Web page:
Autumn is the most beautiful season of the year.
That’s a debatable statement. Yet, there are those who agree with us, and we’ve heard that comment several times in recent days.
From the opposite view, somebody insisted fall is always so morbid, because plants are dying or going dormant. Another couldn’t appreciate fall’s attributes due to worrying about the upcoming problems associated with the next season: winter.
We like autumn because it’s when we sell colts and calves and receive our payment for the year’s efforts. Grain producers harvest their annual crops as reward for 12 months of planning, expenses and hard work.
Moreover, fall is when “we can really get something done.” Temperatures are typically enhancive to accomplishing tasks at hand, and there usually isn’t much inclement weather to interrupt us.
Grass, weeds and trees aren’t growing in the fall, so when we trim the yard, fencerows and branches, our work stays done until spring. We certainly can’t forget the true beauty of autumn with all of the broad range of coloring, and that daily changing has to have some merit for even those who dislike the season.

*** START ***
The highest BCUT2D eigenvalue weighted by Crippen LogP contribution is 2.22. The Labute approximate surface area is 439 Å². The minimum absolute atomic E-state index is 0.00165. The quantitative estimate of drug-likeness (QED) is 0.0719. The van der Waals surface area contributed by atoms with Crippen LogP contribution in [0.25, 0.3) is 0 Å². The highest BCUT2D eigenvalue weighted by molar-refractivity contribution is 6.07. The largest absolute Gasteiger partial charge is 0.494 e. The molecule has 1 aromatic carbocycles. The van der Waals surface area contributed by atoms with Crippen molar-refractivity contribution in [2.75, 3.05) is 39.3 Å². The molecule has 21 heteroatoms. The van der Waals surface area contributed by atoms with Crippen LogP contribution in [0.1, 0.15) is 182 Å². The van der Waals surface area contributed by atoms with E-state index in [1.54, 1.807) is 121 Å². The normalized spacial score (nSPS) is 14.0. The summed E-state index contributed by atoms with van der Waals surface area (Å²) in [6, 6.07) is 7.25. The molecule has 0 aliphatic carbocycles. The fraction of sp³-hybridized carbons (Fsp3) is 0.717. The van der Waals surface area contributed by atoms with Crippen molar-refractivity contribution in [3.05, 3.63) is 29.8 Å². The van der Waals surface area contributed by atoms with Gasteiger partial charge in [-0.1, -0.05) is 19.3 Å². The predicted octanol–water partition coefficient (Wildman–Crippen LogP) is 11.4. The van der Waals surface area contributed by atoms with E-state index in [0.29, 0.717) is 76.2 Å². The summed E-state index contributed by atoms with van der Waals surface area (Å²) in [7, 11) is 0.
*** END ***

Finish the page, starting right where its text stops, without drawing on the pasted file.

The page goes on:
Many people contend spring is the best season. We’ll never forget that our Grandma Davis liked spring because of the new life it brought. There is green grass, leaves and
flowers along with newborn wildlife and baby livestock on the farm.
Summer is always so busy with essential work intruding on the many pleasure activities we’d prefer to do like ride our horses and participate in horse shows. For some, the heat is a summer detriment, but that’s never bothered us much.
Still, we have to agree that winter is the season we dislike the most. Foremost, it’s because the days are so short. We get up in the dark, go to work in the dark, come home in the dark and chore in the dark. We almost forget there is light on the ranch.
Cold and snow add to the disgruntlement for the season. Yet, there are folks who contend winter is the finest season of all. “The snow is so pretty,” they claim. That might be true, if they don’t have to plow through it to feed the cows or break the
An important lesson about fall is told in Isaiah 64:6: “We are all infected and impure with sin. Like autumn leaves, we wither and fall, and our sins sweep us away like the wind.” Yet, we appreciate the promise in Exodus 23:16: “Fall harvest will bring in the fruits of all your work in the fields.”
It is in His plan as noted in Daniel 2:21: “Hechanges the times and the seasons. He gives wisdom to the wise and knowledge to those who have understanding.” Thus, we must repeat Ecclesiastes 3:1: “To every thing there is a season, and a time to every purpose under the heaven.”